The present works are exact, small-scale replicas of two of Henry O'Neil's most imposing and successful compositions, Naomi and Esther. O'Neil often produced smaller versions of his most celebrated paintings, the best example being Eastward Ho! which was painted by the artist several times in varying formats. One smaller version, also an exact replica, was sold in these Rooms, 16 October 1981, lot 26, for £11,000.
The original Esther was exhibited at the Royal Academy in 1850 (no. 1255) and commented on in the Athenaeum of the same year; 'In the class of the poetic and the romantic there remains to be named, Mr. H. O'Neil's Esther (1255), good as a composition, though not rich in the suggestion of Oriental climate' (Athenaeum, no. 1180, 8 June 1850, p. 615). The painting was in the collection of T. Birchall at Ribbleton Hall in Preston before being sold at Sotheby's Belgravia on 29 June 1976, lot 68, for £1200.
The large version of Naomi was actually painted in 1844 and was exhibited at the British Institute that year (no. 367), indicating that it was not originally conceived to form a pair with Esther. The Art Union commented on its exhibition with something of a double edged sword; 'Exceeding care in the study of the figures has led the artist into an undue sharpness of outline. We are much pleased to observe that the figures have a character much more appropriate than those of the last year' (Art Union, 1844, p. 60). Prince Albert commissioned a slightly smaller replica of this work for £105 shortly after seeing it for the first time and when O'Neil finished the painting late in 1846 it was placed in Osborne House where it hangs to this day (Royal Collection, catalogue no. 531).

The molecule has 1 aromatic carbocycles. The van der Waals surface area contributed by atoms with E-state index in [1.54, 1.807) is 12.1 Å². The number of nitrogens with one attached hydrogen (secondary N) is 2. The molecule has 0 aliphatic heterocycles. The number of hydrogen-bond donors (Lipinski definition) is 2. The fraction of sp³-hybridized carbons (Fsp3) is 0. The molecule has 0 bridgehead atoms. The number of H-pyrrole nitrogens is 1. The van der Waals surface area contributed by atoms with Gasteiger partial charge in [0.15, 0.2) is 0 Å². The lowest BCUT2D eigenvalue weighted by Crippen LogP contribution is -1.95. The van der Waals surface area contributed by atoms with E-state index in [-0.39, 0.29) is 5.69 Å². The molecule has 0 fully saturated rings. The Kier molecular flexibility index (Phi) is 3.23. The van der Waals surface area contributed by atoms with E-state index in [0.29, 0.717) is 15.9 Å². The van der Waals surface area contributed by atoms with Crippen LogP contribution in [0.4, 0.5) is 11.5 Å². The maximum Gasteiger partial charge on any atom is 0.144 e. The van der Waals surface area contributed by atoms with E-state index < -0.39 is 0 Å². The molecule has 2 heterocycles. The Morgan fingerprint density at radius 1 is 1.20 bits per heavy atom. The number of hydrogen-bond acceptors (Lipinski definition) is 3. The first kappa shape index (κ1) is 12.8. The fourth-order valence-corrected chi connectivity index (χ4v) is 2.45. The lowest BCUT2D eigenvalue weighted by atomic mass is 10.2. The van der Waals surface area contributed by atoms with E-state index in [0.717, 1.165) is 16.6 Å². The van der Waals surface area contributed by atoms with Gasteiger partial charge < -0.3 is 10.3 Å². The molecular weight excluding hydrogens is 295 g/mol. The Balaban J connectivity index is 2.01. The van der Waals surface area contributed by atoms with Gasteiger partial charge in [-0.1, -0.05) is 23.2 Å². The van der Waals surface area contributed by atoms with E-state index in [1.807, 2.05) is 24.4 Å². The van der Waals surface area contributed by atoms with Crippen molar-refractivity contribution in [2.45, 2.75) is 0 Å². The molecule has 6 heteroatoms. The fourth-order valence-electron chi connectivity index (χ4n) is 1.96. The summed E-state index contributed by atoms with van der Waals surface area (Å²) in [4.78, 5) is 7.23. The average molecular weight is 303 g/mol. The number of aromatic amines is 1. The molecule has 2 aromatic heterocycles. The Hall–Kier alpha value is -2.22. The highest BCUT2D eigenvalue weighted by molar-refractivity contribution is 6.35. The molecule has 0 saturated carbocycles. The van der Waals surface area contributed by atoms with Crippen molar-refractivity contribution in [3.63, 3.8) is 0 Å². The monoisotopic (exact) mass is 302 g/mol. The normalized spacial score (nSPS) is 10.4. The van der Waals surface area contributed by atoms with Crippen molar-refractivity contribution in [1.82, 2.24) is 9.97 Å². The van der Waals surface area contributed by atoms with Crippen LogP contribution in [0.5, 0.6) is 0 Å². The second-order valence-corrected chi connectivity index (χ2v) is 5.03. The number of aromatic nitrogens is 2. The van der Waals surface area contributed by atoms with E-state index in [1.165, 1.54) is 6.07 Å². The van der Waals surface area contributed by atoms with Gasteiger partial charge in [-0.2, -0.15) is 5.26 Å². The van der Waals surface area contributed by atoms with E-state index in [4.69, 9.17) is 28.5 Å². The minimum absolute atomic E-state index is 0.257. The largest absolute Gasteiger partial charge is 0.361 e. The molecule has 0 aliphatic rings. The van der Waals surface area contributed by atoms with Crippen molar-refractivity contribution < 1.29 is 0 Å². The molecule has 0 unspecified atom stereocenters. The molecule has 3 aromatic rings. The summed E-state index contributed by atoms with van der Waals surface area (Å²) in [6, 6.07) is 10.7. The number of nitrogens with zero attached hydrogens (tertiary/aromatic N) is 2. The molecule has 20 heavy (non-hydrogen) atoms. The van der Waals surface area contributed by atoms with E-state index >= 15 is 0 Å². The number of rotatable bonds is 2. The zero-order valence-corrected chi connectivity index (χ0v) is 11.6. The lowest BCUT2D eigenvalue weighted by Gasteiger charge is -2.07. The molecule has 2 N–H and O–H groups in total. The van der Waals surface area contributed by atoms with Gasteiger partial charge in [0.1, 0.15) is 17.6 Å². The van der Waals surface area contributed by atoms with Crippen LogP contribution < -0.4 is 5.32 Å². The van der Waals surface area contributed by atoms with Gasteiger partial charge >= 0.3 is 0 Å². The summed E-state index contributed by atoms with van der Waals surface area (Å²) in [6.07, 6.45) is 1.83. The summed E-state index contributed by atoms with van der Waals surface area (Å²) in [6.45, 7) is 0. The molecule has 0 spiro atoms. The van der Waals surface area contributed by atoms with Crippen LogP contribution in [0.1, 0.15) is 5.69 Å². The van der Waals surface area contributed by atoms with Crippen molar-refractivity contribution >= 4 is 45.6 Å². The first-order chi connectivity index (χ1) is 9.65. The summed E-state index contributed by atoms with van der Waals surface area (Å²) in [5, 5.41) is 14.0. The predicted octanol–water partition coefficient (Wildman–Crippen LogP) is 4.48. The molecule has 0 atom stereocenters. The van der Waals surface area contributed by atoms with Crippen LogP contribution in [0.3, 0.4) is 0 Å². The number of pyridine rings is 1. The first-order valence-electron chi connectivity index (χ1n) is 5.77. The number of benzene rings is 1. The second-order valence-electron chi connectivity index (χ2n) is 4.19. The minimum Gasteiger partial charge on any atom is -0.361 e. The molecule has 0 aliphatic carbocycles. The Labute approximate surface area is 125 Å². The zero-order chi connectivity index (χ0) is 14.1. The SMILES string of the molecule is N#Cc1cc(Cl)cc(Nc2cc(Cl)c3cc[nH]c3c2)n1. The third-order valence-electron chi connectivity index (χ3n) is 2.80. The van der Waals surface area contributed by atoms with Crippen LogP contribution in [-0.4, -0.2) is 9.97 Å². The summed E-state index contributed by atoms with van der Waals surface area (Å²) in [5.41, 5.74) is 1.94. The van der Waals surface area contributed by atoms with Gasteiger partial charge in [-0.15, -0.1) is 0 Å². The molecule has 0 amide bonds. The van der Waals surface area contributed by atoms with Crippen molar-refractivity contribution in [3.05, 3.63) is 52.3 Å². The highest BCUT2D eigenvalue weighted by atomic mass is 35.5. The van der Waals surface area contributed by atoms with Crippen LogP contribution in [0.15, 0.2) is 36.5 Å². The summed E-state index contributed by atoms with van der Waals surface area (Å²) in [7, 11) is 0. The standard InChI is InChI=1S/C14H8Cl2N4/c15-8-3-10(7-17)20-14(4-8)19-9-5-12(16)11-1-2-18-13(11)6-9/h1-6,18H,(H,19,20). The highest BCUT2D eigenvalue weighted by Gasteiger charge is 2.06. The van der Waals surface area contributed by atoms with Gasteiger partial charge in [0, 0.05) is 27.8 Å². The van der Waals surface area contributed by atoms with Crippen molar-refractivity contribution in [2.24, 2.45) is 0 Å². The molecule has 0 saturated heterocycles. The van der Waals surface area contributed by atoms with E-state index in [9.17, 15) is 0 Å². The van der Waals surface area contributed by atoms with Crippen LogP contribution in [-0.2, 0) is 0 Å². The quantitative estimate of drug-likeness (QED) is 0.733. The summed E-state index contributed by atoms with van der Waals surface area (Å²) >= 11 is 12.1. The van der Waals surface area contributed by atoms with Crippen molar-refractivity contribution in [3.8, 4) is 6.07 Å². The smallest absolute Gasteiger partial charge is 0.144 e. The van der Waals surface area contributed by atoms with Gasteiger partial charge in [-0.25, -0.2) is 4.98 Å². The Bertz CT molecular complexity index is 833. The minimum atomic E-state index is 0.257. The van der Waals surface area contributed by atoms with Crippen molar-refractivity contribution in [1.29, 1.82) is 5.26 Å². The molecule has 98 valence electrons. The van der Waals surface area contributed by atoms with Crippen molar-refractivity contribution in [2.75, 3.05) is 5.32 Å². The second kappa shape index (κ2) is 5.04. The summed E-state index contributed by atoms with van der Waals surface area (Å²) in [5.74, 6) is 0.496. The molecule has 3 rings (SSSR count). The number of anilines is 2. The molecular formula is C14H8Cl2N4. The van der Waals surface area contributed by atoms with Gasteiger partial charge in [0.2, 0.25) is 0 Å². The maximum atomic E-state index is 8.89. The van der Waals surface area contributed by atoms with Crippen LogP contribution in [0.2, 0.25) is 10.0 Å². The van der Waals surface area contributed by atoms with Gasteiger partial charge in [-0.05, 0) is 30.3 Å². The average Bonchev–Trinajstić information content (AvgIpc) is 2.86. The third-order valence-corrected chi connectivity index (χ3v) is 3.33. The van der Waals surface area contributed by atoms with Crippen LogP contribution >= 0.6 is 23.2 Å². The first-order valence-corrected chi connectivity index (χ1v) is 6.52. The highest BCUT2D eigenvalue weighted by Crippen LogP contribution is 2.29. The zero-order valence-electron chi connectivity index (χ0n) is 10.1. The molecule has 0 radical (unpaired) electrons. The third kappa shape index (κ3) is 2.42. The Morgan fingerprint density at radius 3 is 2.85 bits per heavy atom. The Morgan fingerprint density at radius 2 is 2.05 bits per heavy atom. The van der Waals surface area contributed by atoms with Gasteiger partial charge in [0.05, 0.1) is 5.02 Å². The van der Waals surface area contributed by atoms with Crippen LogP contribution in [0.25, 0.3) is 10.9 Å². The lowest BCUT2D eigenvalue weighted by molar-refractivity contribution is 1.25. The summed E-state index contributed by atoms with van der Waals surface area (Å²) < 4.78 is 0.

To call the present works 'studies' is to belittle their importance; stylistically they are the equal of the original canvases and every bit as impressive in all but size. Furthermore, for the smaller versions to post-date their large counterparts is not unusual and, indeed, the present Naomi is dated six years after the original was first exhibited. These two works, therefore, must be considered not as preparatory works, nor indeed as O'Neil reworking his compositions (as some of the versions of Eastward Ho! would appear to be), but as the artist's attempt to render his paintings more accessible and commercially successful, either through the direct commissions themselves or through the related engravings of the images.